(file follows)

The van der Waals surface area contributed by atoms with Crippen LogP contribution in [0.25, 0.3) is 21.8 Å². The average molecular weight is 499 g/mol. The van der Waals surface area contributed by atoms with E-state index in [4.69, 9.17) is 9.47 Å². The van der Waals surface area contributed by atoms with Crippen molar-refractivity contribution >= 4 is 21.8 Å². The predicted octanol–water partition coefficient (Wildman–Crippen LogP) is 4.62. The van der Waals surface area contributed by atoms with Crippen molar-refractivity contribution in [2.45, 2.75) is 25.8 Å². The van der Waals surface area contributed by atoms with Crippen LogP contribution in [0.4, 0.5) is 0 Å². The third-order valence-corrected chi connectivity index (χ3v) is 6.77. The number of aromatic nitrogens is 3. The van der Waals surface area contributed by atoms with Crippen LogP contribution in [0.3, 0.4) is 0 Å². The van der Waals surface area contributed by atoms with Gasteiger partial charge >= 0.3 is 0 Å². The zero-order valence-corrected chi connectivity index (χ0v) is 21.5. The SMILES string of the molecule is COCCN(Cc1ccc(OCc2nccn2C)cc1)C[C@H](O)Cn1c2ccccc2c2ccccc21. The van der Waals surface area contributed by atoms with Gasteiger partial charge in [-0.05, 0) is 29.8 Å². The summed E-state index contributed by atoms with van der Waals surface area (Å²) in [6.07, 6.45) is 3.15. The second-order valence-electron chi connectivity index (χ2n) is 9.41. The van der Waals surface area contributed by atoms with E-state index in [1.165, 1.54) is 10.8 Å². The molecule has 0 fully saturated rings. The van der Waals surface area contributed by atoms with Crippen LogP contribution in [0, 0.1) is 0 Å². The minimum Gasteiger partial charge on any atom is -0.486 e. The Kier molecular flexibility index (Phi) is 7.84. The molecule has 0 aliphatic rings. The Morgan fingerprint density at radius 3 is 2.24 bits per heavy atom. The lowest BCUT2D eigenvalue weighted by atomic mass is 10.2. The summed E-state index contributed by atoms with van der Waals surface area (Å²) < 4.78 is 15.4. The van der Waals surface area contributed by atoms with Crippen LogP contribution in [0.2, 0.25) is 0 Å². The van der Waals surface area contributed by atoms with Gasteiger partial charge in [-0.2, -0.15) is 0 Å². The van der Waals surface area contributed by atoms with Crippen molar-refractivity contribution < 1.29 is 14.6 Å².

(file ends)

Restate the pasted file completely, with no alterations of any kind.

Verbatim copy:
The van der Waals surface area contributed by atoms with Crippen LogP contribution in [0.25, 0.3) is 21.8 Å². The average molecular weight is 499 g/mol. The van der Waals surface area contributed by atoms with E-state index in [4.69, 9.17) is 9.47 Å². The van der Waals surface area contributed by atoms with Crippen molar-refractivity contribution >= 4 is 21.8 Å². The predicted octanol–water partition coefficient (Wildman–Crippen LogP) is 4.62. The van der Waals surface area contributed by atoms with Crippen molar-refractivity contribution in [2.45, 2.75) is 25.8 Å². The van der Waals surface area contributed by atoms with Crippen LogP contribution in [0.4, 0.5) is 0 Å². The third-order valence-corrected chi connectivity index (χ3v) is 6.77. The number of aromatic nitrogens is 3. The van der Waals surface area contributed by atoms with Crippen LogP contribution in [0.3, 0.4) is 0 Å². The van der Waals surface area contributed by atoms with Gasteiger partial charge >= 0.3 is 0 Å². The zero-order valence-corrected chi connectivity index (χ0v) is 21.5. The SMILES string of the molecule is COCCN(Cc1ccc(OCc2nccn2C)cc1)C[C@H](O)Cn1c2ccccc2c2ccccc21. The van der Waals surface area contributed by atoms with Gasteiger partial charge in [-0.05, 0) is 29.8 Å². The summed E-state index contributed by atoms with van der Waals surface area (Å²) in [6.07, 6.45) is 3.15. The second-order valence-electron chi connectivity index (χ2n) is 9.41. The van der Waals surface area contributed by atoms with E-state index in [1.165, 1.54) is 10.8 Å². The molecule has 0 fully saturated rings. The van der Waals surface area contributed by atoms with Crippen LogP contribution in [0, 0.1) is 0 Å². The minimum Gasteiger partial charge on any atom is -0.486 e. The Kier molecular flexibility index (Phi) is 7.84. The molecule has 0 aliphatic rings. The Morgan fingerprint density at radius 3 is 2.24 bits per heavy atom. The lowest BCUT2D eigenvalue weighted by atomic mass is 10.2. The summed E-state index contributed by atoms with van der Waals surface area (Å²) < 4.78 is 15.4. The van der Waals surface area contributed by atoms with Crippen LogP contribution in [0.2, 0.25) is 0 Å². The van der Waals surface area contributed by atoms with Gasteiger partial charge in [-0.2, -0.15) is 0 Å². The van der Waals surface area contributed by atoms with Crippen molar-refractivity contribution < 1.29 is 14.6 Å².